We would like to respond to the Letter by Ping Lu and colleagues regarding our article Schistosoma haematobium infection in workers returning from Africa to China. African schistosomiasis is caused by Schistosoma mansoni or S. hematobium. In China, only Schistosoma japonicum is endemic. However, with the rapid increase of tourism, international trade, and China-aided projects in Africa, over 1 million Chinese are now residing in Africa, who have a high risk of exposure to African schistosomiasis due to the lack of knowledge on African schistosomiasis. From 1979 to 2013, a total of 147 cases infected with S. mansoni and 283 cases infected with S. hematobium have been reported in China. But, the Chinese physicians are unfamiliar with the clinical manifestations and unaware of the possibility of African schistosomiasis. Moreover, the infected individuals might be asymptomatic or may have had minor symptoms. So, for every patient returned from Africa, there may be more individuals who, if similarly exposed, might remain asymptomatic and infected. This African schistosomiasis may be neglected, undiagnosed, or misdiagnosed. The reported cases represent only the tip of the iceberg for the actual number of cases with African schistosomiasis in China. Therefore, the public health department and Center of Disease Control should implement the epidemiological investigation of Schistosoma infections in all returners from Africa.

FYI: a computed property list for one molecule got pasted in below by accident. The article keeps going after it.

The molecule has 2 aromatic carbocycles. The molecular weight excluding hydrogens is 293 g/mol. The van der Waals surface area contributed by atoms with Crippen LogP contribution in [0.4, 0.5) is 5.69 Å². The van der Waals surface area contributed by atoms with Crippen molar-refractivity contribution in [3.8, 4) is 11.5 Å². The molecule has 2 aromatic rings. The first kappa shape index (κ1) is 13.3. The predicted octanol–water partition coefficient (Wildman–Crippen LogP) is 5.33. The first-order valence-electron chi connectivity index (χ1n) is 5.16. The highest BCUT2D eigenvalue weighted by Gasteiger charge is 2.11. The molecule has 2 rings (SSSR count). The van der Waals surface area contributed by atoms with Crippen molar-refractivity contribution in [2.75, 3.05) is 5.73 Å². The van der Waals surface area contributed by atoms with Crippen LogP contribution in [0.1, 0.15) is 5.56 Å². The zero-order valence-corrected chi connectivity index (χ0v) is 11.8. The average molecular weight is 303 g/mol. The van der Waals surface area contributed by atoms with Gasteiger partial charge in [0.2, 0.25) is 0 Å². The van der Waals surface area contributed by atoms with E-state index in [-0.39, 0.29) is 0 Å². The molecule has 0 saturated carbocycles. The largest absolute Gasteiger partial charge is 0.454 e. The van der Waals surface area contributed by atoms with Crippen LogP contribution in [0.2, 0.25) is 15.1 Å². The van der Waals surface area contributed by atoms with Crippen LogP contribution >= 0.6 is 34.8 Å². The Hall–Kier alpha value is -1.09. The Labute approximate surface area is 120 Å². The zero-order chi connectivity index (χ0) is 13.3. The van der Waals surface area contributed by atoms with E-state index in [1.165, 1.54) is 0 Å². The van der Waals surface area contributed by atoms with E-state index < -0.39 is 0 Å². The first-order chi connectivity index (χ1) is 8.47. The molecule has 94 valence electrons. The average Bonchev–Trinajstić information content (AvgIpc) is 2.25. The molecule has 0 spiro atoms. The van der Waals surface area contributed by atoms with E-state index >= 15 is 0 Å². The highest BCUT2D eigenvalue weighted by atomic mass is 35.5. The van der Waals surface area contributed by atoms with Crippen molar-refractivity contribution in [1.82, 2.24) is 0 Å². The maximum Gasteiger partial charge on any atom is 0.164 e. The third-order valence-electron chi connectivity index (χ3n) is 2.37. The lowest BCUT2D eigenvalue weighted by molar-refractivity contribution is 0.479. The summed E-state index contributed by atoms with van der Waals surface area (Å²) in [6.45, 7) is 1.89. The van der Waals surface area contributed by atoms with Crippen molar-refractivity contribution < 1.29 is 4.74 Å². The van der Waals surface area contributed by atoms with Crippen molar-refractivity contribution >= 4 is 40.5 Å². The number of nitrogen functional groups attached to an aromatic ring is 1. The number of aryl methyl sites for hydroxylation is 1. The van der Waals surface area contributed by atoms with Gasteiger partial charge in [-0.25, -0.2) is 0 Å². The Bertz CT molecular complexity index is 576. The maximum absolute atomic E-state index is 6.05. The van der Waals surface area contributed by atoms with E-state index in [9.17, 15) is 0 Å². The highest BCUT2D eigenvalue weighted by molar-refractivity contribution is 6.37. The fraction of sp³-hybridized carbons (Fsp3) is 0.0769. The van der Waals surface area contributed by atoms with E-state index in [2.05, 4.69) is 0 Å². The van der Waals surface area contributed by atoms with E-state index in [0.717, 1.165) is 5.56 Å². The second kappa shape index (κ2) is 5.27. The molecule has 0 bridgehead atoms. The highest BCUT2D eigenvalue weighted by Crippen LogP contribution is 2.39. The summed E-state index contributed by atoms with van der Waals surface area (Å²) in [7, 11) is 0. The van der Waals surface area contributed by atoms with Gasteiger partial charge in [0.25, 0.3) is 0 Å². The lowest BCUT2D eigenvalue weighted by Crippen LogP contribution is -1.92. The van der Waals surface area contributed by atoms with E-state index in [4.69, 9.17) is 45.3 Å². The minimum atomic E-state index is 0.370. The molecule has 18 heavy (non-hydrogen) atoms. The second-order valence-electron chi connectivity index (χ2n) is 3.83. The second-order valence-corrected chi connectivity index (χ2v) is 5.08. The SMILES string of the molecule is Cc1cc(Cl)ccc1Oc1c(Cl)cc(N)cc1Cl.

Although the intermediate host snails (Bulinus spp.) of S. hematobium have not been reported in China, an intermediate host (Biomphalaria straminea) of S. mansoni was found as an invasive snail species in river systems in Hong Kong and Shenzhen of southern China. Survey and control of the snails should be carried out to eliminate the risk of transmission of African schistosomiasis in China.